Wednesday, March 30, 2016

The Abuse of Use and Disuse

The Secular Spectrum: The Abuse of Use and Disuse

Keith and I have different memories of the incident I recount in The Abuse of Use and Disuse. He remembers it as him reading aloud to me the encyclopedia passage about how Lamarckism had displaced Darwinian natural selection. But I distinctly recall staying up until the wee hours of the morning, after deciding to thumb through the delightfully Art Deco Funk and Wagnalls volumes from 1934 he had just purchased. Before my coma, I had the bad habit of staying up late to read things when I should be getting ready for bed. And how could I resist finding out what they had to say about my favorite subject, evolution?

The next day--or should I say later in the day--I told him excitedly about what I had found. I remember struggling to find the relevant passages. Was it in evolution or natural selection? Where was that quote about Lamarckism?

When I mentioned the idea for the SecSpec post recently, we dug out the encyclopedias. I initially didn't remember thumbing through such small volumes. But as I looked through them again in preparation for writing the post, the memories flooded back. My eyesight had deteriorated enough for me to require a magnifying glass to read the tiny print.

Who was right? Well, obviously, I think I am. My memory of the incident is more detailed and defined, and I have a better long-term memory than Keith has. That afternoon, we read through all the relevant entries, reading aloud the juiciest bits. That could be what Keith is remembering.

That's my story and I'm sticking to it.


  1. All is well that ends well. Good to know about your recovery and that you've awaken from your coma. Get a new start now and forget everything that happened before.

  2. All is dexterously that ends proficiently. Good to know approximately your recovery and that you've awaken from your coma.cardboard dividers Get a option begin now and forget anything that happened past.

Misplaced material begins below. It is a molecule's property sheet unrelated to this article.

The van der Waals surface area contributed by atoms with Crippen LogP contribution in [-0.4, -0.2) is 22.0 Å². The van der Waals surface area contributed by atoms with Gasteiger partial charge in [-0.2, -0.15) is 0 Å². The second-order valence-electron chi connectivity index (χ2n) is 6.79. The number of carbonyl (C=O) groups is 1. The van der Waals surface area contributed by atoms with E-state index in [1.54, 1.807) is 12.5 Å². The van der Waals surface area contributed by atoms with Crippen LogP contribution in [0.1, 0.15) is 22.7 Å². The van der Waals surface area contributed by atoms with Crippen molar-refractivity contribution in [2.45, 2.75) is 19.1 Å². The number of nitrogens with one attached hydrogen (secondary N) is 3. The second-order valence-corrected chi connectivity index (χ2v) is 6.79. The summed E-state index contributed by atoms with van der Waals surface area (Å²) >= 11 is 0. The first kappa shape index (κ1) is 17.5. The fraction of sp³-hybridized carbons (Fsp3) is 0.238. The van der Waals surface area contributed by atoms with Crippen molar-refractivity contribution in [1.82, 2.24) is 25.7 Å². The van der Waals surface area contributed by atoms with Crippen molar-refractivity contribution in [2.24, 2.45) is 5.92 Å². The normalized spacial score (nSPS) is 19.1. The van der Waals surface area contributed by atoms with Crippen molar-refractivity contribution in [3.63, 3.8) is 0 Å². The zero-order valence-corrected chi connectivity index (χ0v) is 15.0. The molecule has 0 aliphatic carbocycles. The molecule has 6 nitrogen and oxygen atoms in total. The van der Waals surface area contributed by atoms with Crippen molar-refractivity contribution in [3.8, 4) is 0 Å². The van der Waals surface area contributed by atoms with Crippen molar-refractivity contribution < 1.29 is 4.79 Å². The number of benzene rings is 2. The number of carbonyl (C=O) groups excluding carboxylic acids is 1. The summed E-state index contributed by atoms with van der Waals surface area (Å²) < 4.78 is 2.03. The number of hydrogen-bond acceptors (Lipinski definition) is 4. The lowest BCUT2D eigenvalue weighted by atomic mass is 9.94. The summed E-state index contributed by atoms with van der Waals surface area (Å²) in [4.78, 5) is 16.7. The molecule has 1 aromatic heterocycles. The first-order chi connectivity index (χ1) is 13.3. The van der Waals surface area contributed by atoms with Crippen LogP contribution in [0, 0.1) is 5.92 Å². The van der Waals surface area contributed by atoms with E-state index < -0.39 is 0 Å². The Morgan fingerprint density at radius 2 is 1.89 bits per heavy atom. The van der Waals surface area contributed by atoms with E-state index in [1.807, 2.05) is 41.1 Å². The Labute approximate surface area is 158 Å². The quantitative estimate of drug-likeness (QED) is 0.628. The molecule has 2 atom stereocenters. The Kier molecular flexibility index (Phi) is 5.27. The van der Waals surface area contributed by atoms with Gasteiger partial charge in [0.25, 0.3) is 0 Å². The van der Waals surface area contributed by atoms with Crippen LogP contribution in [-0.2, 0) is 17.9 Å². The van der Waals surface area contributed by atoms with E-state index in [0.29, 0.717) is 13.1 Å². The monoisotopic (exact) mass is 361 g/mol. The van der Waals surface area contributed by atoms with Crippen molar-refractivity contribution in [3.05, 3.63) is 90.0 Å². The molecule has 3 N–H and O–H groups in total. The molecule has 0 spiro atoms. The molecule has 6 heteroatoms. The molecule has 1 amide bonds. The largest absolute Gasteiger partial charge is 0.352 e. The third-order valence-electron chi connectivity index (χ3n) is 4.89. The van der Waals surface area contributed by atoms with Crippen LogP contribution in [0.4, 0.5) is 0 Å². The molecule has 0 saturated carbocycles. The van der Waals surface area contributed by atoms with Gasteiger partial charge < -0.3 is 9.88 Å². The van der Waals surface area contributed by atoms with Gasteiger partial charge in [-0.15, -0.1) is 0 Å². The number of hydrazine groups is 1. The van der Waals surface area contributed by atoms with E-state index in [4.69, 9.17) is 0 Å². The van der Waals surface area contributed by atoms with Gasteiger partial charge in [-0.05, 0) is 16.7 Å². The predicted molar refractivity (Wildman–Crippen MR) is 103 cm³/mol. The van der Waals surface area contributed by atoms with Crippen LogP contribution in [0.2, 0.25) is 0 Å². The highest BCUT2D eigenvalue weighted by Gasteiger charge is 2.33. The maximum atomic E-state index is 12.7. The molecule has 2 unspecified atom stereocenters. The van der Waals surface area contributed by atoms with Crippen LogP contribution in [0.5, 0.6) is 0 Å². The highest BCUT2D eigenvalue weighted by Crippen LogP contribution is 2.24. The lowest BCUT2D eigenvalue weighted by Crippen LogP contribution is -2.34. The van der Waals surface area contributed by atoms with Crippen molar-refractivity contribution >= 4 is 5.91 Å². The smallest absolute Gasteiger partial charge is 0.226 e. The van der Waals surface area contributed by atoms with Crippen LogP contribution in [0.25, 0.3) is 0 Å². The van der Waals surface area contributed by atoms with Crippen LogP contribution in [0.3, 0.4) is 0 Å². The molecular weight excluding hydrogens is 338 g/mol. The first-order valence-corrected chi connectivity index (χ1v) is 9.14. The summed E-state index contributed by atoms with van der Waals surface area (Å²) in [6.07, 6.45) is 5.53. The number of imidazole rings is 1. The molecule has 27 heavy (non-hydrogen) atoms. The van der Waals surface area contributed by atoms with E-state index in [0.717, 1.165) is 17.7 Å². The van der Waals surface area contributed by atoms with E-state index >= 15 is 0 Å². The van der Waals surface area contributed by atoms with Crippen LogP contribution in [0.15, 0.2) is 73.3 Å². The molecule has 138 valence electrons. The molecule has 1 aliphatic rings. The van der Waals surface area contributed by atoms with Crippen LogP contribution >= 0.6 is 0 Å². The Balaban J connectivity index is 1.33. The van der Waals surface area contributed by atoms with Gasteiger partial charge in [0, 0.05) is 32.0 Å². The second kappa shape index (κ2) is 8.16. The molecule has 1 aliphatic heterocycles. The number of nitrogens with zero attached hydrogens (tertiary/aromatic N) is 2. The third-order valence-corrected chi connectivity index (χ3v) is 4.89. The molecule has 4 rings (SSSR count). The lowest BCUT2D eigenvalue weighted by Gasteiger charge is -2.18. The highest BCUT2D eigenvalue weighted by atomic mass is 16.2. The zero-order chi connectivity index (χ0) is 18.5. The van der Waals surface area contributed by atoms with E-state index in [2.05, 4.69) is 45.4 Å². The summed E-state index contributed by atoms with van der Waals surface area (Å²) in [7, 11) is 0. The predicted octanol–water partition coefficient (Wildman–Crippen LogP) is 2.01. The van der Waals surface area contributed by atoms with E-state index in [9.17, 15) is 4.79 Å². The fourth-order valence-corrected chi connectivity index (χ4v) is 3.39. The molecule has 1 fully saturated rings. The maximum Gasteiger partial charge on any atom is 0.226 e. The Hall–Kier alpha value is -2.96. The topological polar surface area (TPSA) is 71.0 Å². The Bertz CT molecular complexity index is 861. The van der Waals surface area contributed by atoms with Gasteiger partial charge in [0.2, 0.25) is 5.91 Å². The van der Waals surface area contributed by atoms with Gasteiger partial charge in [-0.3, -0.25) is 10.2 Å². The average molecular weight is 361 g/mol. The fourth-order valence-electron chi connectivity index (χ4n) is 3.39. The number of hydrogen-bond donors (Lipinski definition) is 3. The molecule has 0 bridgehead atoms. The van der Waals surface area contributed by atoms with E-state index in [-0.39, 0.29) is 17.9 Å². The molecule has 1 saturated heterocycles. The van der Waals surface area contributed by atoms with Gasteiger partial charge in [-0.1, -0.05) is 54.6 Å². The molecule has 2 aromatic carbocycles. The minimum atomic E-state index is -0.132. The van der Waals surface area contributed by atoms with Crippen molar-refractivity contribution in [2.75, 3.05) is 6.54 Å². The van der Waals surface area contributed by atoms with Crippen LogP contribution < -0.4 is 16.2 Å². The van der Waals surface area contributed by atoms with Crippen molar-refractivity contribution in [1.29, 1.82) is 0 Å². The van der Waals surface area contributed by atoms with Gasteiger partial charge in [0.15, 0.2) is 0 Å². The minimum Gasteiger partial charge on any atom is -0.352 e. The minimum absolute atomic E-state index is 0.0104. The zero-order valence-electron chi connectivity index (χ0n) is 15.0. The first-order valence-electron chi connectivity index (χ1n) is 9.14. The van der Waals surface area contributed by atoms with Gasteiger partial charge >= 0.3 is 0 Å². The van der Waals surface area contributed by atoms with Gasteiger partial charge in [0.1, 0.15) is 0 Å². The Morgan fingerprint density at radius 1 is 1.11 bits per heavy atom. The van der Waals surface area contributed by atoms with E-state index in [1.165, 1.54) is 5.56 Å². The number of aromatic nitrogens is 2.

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Coma Girl

Coma Girl

Not a miracle recovery, but a miracle of modern medicine

In 2013 I fell into a six-week coma and nearly died after I contracted legionella. The Legionnaire's disease was in turn triggered by immunosuppression caused by the prednisone I was taking for my rare autoimmune disease, dermatomyositis.

I suffered a series of strokes on both sides of my brain when the sepsis caused my blood pressure to plummet. I fell into a deep coma. My kidneys and lungs began to fail, as my body was began dying one organ at a time. My doctors told my loved ones to give up hope for my full recovery. They expected me to die, and even if I somehow lived, I would remain a vegetable or at best left so hopelessly brain-damaged that I would never be same. But unbeknownst to them, while they were shining lights in my eyes and shaking their heads, I was telling them in my coma-dream--my secular version of a near-death experience--to leave me alone because I was trying to get back to sleep. I was experiencing what is known as covert cognition, the subject of my Skeptical Inquirer article "Covert Cognition: My So-Called Near-Death Experience," which appeared in their July/August issue.

But it wasn't a miracle--despite what so many continue to believe--that I recovered so fully. I owe my life not to God, but the miracles of modern medicine, as well as the nature of the watershed-area brain damage I suffered, as I detailed in my article and in this blog.